High stakes in Shanghai
Course: Sheshan International Golf Club (7,143 yards, par 72), Shanghai.
Purse: $7 million. Winner's share: $1.2 million.
Last year: Phil Mickelson won the event for the second time in three years, beating Ernie Els by a stroke. Tiger Woods tied for sixth, five strokes back.
Are you serious? Wouldn’t the setting be easier on the senses if it were Augusta or Pebble Beach, St. Andrews or . . . well even Akron or Doral. You know, one of those places where the pro golf jet set has been anchored for years on a stage well known to fans and players alike.
OK, so China may throw you for loop, but here’s a suggestion: Welcome to the world of global golf. Maybe you’re one of the enlightened who knows it’s not only been on the rise, it’s here, front and center.
And guess what. It’s a wonderful thing. That is why there’s nothing disconcerting at all about the drama that will play out this week at Sheshan International GC in Shanghai. In just its sixth edition, the HSBC Champions presents a star-packed field with great promise, much of it tied to a storyline that any tournament host wishes he or she had.
PLAYERS TO WATCH
Martin Kaymer: He was riding a wave of momentum, given back-to-back individual wins in Europe plus his PGA Championship triumph, but when he was poised to take over the No. 1 spot, the quiet man from Germany played poorly. That came on top of a less-than-stellar performance at the Ryder Cup, so it will be intriguing to see how he handles the pressure of the No. 1 spotlight alongside Woods, Westwood, and Mickelson in China.
Phil Mickelson: That third green jacket back in April? It seems a few lifetimes ago given that the rest of 2010 has been rather forgettable. Mickelson hasn’t posted another victory and has actually been an afterthought at many of the tournaments, most disappointingly at the U.S. Open and the Ryder Cup. But he used a victory in Shanghai last year to catapult him into 2010, and with marquee names all around, he figures to be equally prepared this time around.
Anthony Kim: Bad boy or loveable kid? Who knows? But let’s just say that a lot of people are running out of patience with the 25-year-old American with immense talent but lacking a maturity level to match. He won in Houston back in early April, played well at the Masters and Quail Hollow, then sat out most of the summer to recuperate from thumb surgery. Since returning in mid-August, he has played poorly and made news only when he’s caused off-field disturbances in casinos and in golf course parking lots. That’s OK if you’re a rock hero or TV sit-com star, but when you’re whole identity is tied to your golf score, it’s not a good thing. Time to shape up, AK, and why not start in China?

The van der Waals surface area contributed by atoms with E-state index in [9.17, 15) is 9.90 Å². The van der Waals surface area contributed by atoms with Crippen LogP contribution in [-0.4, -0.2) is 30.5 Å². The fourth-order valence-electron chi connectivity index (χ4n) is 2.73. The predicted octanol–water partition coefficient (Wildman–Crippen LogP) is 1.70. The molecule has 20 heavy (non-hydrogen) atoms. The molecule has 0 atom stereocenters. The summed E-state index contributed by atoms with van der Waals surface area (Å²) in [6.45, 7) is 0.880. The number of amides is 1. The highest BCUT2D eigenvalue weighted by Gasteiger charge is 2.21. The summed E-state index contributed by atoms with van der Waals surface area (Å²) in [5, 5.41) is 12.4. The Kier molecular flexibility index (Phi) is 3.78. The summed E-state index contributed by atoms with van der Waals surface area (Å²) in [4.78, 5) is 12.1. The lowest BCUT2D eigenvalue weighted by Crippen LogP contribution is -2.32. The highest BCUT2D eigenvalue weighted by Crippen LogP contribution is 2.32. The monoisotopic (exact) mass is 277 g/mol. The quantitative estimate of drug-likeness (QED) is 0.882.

The battle for No. 1 between not one, not two, not even three players, but rather four marquee names.
Tiger Woods, of course, you know, except if he looks a little different it’s because the swagger has been terribly damaged. A self-inflicted crisis in his personal life rendered Woods borderline defenseless in 2010, and thus did he record his first-ever winless season and crash to an unthinkable 66th on the money list. (He could fall even further, with just one tournament left to play.)
But the biggest indictment of Woods’ lethargic season is this: When the latest world rankings were revealed Nov. 1, Woods was not No. 1 for the first time since June 11, 2005.
Instead, Woods has been replaced by Englishman Lee Westwood, just the fifth European to ascend to that spot and the first since Nick Faldo was unseated in February 1994.
If it’s a tribute to Westwood’s remarkable consistency since he rejuvenated his career several years ago, it’s one that needs to be guarded. After all, it’s not like Westwood has dominated the biggest events, as did Woods for nearly all of his career. On the contrary, Westwood becomes just the fourth player to move to No. 1 without benefit of a major championship. (Ian Woosnam in 1991 and Fred Couples in 1992 got to No. 1 in late March, then promptly won the Masters, while David Duval got there in 1999 and won the British Open in 2001.)
Mind you, Westwood being No. 1 should never be compared with Woods being No. 1. The former’s grip was with cement, the latter’s with greased palms. So precarious is Westwood’s position that it could change by the time players leave Shanghai. That may be uncomfortable for Westwood, but it’s a delicious thought for those running the HSBC Champions.
That’s because not only is Westwood in attendance, so, too, is Woods, and Martin Kaymer and Phil Mickelson. They maintain the top four spots in the world order, and it’s quite possible that any one of them will be wearing the No. 1 title when the HSBC is completed Nov. 7.
With Westwood and Kaymer both leaving China to continue their pursuit of the European Tour’s Race for Dubai, and Woods headed Down Under to play in the Australian Masters – a tournament he won in 2009 for what remains his most recent victory – the penthouse of the world rankings might require moving vans week-to-week.
That’s something we haven’t been able to say since the 2005 season.
But who would have thought that we’d really see this scenario played out in China?
Ah, the glory of global golf.